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Can You/Is It OK To Put Laminate Floors in Bathrooms?

Remodeling a bathroom can be extremely rewarding, but it is often one of the most complex and time-consuming house renovation projects. However, thanks to today’s new materials and flooring options, you can renovate your floor on a budget and in no time. But is laminate the right choice for your bathroom floor?

You can put laminate floors in bathrooms, especially in half baths and small toilets, as it is water-resistant and durable. However, it is crucial to install an underlay to protect it from moisture in the subfloor. You’ll also need to use a sealant to avoid water damage.

Installing laminate flooring

Laminate is affordable, accessible, and available in a variety of colors and patterns. If you are thinking about using this material to breathe new life into your bathroom floor, don’t miss out on the tips below.

Can You Lay Laminate in Bathrooms?

Measuring tape on laminate floor

Putting laminate floors in the bathroom can be an excellent idea, but it is not ideal in all situations. Before choosing this option for your floor, consider laminate flooring features.

Laminate flooring is composed of four essential layers:

  • A bottom layer that is usually reinforced with melamine
  • The fiberboard layer or wood chips
  • A decorative layer, which is typically a photograph of wood or stone materials, such as marble, slate, cherry, or oak.
  • The wear layer, which is a highly durable, stain-resistant, and waterproof transparent coat

This four-layer composition makes laminate one of the most durable and versatile materials for your bathroom flooring as well as most other rooms in the house.

However, laminate is only water-resistant from top to bottom because of this particular composition – not from the bottom to the top. In turn, this means that your laminate flooring can withstand moisture and humidity that come from the bathroom but not vapors that come from the subfloor.

Here is all you need to know about installing laminate in your bathroom.

Put Laminate in Smaller Bathrooms

As we have seen, you can install laminate flooring in your bathroom. However, it might not be suitable for all bathrooms.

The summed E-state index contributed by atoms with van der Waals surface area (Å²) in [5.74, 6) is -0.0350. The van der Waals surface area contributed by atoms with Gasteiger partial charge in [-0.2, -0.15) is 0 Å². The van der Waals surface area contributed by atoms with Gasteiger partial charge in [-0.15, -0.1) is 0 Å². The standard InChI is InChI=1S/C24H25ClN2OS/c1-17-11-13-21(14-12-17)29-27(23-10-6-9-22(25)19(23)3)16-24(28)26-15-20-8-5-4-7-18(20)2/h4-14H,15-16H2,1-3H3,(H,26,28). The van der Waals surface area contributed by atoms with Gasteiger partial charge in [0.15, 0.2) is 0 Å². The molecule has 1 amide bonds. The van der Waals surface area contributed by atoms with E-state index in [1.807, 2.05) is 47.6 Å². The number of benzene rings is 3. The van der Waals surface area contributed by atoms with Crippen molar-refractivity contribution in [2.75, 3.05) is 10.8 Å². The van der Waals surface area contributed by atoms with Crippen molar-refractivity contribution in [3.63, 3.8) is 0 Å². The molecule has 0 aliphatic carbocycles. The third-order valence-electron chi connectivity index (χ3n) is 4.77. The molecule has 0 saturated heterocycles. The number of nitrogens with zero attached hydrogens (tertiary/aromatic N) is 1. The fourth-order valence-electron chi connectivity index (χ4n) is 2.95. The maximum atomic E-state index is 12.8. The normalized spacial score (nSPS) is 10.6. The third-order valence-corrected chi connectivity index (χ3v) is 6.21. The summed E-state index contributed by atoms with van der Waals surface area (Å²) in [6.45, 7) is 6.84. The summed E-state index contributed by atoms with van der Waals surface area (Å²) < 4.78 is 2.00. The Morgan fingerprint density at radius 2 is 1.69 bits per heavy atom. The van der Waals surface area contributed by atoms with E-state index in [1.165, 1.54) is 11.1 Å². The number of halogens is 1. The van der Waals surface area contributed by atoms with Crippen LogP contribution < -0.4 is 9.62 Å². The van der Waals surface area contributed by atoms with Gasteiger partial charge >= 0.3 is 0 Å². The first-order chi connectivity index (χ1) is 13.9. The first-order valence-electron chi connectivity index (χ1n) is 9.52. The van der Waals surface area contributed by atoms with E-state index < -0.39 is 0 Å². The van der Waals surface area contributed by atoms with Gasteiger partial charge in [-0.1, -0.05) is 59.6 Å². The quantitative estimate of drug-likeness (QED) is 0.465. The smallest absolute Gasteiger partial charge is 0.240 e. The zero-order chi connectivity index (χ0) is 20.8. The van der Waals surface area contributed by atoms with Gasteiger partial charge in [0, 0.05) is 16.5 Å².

Ideally, you should only install laminate in smaller bathrooms, such as half baths. That’s because these bathrooms usually lack complex shower and bath facilities, which considerably add to the room’s moisture level. With only a toilet and a sink, smaller bathrooms are less likely to suffer from spillages, stagnant water, and moisture infiltrate under the laminate planks and affect the lower layers.

Make It Waterproof With Silicone Caulk

One of the benefits of laminate planks is the material is water-resistant. However, it is important to remember the base layer of the planks is made in fiberboard or wood chips, which can fall victim to water damage and take on warping, mold, or mildew.

Copyright protected content owner: ReadyToDIY.com and was initially posted on May 14, 2021.

However, once you have installed an underlayment, all you will have to worry about is the moisture and spillages that come from the room. Luckily, you can easily protect the planks by applying a layer of silicone caulk to seal the planks.

Unlike the grout usually used to seal tiles, silicone caulk is flexible, expandable, and impenetrable. Since silicone expands and contracts, it is the perfect material to fill the expansion gaps and joints while also protecting the flooring from water damage.

Don’t Leave Standing Water and Reduce Humidity.

Bathrooms are among the most humid rooms in the house, especially if they have a bath or shower. When adequately sealed, laminate flooring is water-resistant from the tops, but it can still be susceptible to warping without the proper care.

Some tips to keep in mind to preserve your laminate flooring include:

  • Run the exhaust fan when taking a shower to limit steam
  • Regularly open the windows and allow for air circulation
  • Prevent puddles and standing water by wiping them as soon as they appear

When it comes to laminate, do not underestimate the importance of regular maintenance. Water penetration can lead to a wide variety of issues, including warping and molding, and if the subfloor becomes affected, you might find yourself dealing with much larger expenses!